The instructions specify wheel parts 24C/28C for the Australian Canberra but all the photos I could find had the rims represented by parts 23C/27C so I used these in stead.  The nose wheel gear looks a bit fragile but it continues to withstand about 1% of Australia ís lead deposits.  

The canopy on the Airfix kit has a clear-vision window moulded on either side which makes it accurate for the Trainer version.  OK but the cockpit doesnít represent the trainer version and neither do the decals supplied.  The worst thing about it is that they are oval in shape and it is very obvious that the real ones are perfectly circular.  Whatís that about Mr Airfix?  Well what was I to do?  Iíve never been game to sand clear plastic before and the thought of it scares me to bits.  Now procrastination has always been a large part of my modelling technique and I used it to great effect now.  After about a month I practiced with an old P-40 canopy and found that two grades of sanding stick followed by three grades of Tamiya plastic polish did a really good job so with eyes closed and toes crossed I went to work and it came out so well that I took both of those stupid ovals off.  Some evergreen plastic tube cut fine and sanded provided a new circular clear-vision window.  I then bathed them in future floor polish, the real stuff from the USA.  When my daughter went to the US to visit friends she asked me what souvenir I might like and there was only answer to that - Future Floor Polish.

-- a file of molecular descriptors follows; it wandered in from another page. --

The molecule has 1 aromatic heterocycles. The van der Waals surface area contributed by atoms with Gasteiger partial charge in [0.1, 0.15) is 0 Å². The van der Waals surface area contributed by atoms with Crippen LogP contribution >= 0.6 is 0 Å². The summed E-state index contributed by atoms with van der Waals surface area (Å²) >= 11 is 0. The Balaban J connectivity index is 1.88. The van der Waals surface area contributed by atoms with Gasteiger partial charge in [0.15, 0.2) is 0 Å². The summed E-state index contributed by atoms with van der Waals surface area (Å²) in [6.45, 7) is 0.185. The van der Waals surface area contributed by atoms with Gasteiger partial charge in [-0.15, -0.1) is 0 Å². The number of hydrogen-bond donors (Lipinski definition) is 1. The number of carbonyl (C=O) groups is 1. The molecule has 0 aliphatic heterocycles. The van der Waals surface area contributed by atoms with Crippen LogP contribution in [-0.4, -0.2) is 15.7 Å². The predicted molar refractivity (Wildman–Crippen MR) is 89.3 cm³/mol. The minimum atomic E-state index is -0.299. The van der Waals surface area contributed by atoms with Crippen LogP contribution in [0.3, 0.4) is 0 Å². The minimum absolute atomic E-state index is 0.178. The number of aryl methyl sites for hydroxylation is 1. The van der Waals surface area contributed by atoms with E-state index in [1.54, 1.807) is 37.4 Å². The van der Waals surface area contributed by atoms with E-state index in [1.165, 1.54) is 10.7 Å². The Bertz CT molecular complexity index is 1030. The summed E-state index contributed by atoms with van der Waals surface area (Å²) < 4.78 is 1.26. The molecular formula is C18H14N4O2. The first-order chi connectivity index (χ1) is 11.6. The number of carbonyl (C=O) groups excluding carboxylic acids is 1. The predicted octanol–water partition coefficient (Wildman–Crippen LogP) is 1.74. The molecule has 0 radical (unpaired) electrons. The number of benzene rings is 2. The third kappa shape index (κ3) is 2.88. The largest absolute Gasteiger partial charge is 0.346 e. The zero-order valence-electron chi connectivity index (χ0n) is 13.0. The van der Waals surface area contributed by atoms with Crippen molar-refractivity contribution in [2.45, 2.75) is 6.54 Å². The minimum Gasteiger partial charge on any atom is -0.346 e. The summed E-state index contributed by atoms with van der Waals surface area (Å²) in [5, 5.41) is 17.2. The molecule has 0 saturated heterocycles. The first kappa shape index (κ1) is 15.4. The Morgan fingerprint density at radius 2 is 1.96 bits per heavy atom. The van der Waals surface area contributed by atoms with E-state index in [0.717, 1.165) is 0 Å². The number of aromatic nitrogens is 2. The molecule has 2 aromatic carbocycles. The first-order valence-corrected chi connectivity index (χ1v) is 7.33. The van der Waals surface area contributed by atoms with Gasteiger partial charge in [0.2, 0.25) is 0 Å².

This was at a time when carrying liquids onto a plane was treated with some suspicion but, though somewhat confused, she came through with the goods.  No doubt the FBI have her on file.

I like to use Testors enamels for the interiors as they are easier to brush and touch up than the thicker and glossy acrylics.  Inside of these things are black with a touch of colour on the instruments and control levers. The bomb bay as mentioned was painted black.

The colour scheme diagram provided was not exactly the same as that shown in the photos that I could find of A84-233 so I modified it accordingly (Stewart Wilson page 117).